Nevada dangerously close to passing NPV
The Nevada state legislature is dangerously close to passing a bill that could nullify the votes of their own constituents. AB 186 will be voted on by the Nevada Assembly Legislative Operations and Elections Committee on Thursday, March 4, 2019. AB 186 in Nevada, as in other states where NPV has passed, seeks to undermine our Constitution’s carefully thought out Electoral College for presidential elections by instituting a National Popular Vote (NPV). Accordingly, it would bind member states’ electors to the national popular vote winner, even if Nevada voters did not support that candidate. If AB 186 passes it could move very quickly through Nevada’s state legislature to nullify the votes of their own constituents. Nevada has five electoral votes to offer.
Proponents of the NPV claim to solve the problem of “disenfranchised voters.” The truth is, if the NPV were adopted, it would silence the voices of millions of Americans in Nevada and across the country. Why so? Nevada citizens might overwhelmingly select candidate “A” for president, but he or she would not receive Nevada’s electors if other more populated states like California and New York select candidate “B.”
Under the NPV, smaller, less populated states would be completely ignored — campaigns would only need to focus their energies on the most populated states like New York and California.
NPV allows for election stealing
As Joseph Stalin said, “The people who cast the votes don’t decide an election, the people who count the votes do.”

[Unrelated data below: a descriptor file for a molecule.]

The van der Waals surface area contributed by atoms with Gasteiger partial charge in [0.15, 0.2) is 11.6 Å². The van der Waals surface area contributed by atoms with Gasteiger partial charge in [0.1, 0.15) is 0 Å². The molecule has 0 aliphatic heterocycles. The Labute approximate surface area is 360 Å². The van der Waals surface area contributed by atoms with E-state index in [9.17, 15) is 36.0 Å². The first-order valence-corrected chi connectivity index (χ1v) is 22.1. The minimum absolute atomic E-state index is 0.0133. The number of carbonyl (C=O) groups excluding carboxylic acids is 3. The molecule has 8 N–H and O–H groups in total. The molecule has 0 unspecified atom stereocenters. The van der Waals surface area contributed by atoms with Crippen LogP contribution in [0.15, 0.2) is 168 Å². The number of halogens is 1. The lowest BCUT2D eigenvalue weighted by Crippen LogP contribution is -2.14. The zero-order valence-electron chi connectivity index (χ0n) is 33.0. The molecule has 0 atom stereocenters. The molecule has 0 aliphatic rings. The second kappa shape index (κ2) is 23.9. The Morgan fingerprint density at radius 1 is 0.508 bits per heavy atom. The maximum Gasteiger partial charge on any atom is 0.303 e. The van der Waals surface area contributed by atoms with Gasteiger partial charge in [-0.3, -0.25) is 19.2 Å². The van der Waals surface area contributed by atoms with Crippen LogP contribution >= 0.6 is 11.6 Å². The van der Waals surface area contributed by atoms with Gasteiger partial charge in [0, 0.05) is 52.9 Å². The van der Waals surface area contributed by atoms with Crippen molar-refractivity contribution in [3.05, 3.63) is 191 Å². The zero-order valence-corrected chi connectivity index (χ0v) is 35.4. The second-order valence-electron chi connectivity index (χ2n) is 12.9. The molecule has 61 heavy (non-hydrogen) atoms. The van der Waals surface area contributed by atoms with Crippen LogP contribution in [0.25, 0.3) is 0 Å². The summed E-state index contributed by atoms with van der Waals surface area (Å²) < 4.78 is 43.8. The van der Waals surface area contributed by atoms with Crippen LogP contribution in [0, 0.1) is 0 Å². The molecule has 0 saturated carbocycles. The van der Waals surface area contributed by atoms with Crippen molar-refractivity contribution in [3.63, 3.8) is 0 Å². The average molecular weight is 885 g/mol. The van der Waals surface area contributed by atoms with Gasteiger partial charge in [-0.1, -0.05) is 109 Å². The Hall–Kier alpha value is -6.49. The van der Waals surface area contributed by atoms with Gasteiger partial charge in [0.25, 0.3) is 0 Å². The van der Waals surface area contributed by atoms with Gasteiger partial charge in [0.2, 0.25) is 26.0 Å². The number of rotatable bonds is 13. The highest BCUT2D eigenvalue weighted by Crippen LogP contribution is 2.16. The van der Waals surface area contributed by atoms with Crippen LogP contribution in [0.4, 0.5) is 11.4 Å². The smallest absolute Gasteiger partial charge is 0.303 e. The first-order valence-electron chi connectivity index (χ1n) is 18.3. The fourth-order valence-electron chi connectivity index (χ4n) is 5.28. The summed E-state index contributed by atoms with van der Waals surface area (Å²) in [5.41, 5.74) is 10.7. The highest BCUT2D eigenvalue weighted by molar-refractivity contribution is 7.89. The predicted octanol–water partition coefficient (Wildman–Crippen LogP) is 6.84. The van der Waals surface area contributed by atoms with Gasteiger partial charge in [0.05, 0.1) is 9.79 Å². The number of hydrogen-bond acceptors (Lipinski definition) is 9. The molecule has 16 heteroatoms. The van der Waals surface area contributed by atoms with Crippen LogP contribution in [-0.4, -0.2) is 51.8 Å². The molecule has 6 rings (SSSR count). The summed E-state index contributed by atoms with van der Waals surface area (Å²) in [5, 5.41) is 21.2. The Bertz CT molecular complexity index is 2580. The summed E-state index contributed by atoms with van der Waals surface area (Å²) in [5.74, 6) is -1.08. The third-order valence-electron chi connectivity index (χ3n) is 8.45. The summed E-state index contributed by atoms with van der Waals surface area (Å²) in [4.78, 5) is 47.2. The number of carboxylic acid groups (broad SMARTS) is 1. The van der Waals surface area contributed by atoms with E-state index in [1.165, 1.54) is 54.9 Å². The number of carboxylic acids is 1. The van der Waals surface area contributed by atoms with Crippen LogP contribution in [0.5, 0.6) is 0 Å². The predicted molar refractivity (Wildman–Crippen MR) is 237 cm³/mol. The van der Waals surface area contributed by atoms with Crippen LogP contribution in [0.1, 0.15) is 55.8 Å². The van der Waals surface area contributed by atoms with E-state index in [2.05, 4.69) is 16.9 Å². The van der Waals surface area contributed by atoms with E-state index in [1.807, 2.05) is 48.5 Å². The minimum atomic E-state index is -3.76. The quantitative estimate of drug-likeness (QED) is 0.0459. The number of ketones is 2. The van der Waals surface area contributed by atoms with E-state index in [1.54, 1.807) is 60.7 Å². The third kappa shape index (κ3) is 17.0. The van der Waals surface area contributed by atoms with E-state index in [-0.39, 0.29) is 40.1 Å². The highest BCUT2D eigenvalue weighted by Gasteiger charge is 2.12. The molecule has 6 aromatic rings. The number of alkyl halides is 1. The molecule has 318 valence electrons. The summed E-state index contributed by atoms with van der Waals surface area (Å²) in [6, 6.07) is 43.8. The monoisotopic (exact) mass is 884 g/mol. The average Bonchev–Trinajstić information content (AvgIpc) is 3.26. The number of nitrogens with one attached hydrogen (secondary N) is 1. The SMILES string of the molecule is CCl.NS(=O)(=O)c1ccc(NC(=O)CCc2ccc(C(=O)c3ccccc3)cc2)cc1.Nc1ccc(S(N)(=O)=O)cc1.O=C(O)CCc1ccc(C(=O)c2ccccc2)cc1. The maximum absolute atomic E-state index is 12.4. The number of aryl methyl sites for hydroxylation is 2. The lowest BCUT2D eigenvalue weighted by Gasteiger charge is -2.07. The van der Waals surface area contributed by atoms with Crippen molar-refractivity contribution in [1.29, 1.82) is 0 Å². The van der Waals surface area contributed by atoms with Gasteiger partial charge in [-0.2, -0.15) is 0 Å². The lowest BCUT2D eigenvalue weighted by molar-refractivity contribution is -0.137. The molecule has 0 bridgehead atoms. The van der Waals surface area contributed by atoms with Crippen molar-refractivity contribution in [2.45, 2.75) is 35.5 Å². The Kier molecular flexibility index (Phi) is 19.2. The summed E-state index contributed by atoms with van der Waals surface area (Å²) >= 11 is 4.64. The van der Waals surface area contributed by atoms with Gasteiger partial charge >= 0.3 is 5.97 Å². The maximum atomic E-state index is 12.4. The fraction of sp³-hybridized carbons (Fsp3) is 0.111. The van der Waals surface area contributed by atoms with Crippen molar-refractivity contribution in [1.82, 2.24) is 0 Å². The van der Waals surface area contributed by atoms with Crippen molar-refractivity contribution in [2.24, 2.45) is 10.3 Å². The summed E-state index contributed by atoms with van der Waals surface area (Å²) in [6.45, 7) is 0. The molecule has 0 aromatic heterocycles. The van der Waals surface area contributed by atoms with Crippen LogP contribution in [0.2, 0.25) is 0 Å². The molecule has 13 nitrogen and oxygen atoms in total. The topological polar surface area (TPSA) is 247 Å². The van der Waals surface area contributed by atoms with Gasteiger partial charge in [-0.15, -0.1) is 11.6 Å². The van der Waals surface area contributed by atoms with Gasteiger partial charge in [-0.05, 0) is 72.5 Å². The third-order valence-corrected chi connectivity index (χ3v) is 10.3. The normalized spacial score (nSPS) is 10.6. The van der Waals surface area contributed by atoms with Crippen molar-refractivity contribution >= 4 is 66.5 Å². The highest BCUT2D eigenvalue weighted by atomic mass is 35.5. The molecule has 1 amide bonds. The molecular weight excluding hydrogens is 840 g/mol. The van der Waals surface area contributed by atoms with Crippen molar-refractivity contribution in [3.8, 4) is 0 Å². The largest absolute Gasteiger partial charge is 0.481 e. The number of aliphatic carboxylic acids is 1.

We are told that Clinton got 2.8 million more votes nationwide than did Trump.Whether she really did or didn’t isn’t the point because that’s what the vote counters said.
With the NPV scheme in place, the vote counters can fabricate enough votes to steal every presidential election. Even if an election were honest in most States – a few large States where cheats control the machines – can throw a national election. Vote harvesting is already being practiced by Democrats where seats are won post-election when suddenly uncounted ballots show up. This same practice will likely become standard practice in all states should enough states pass NPR to reach that magic number of 270.
The NPV is yet another attempt made by power hungry people to undermine and eliminate our Republican form of governance and replace it with a liberty-shredding centralized government. It is a wolf in sheep’s clothing pretending to be bipartisan and committed to serving the needs of the nation.
NPV is further being pushed by some of the same policymakers who seek to rewrite our U.S. Constitution through an Article V Constitutional Convention. Both are dangerous to our Constitution and to our Republic and must not be permitted to come to fruition.
13 states have signed onto this compact . . . equating to 181 electoral votes — only 270 are needed to trigger the compact! The million-dollar question is whether legislators of enough states will be astute enough to reject the narrative being presented to them by those who are trying to sell them a false bill of goods.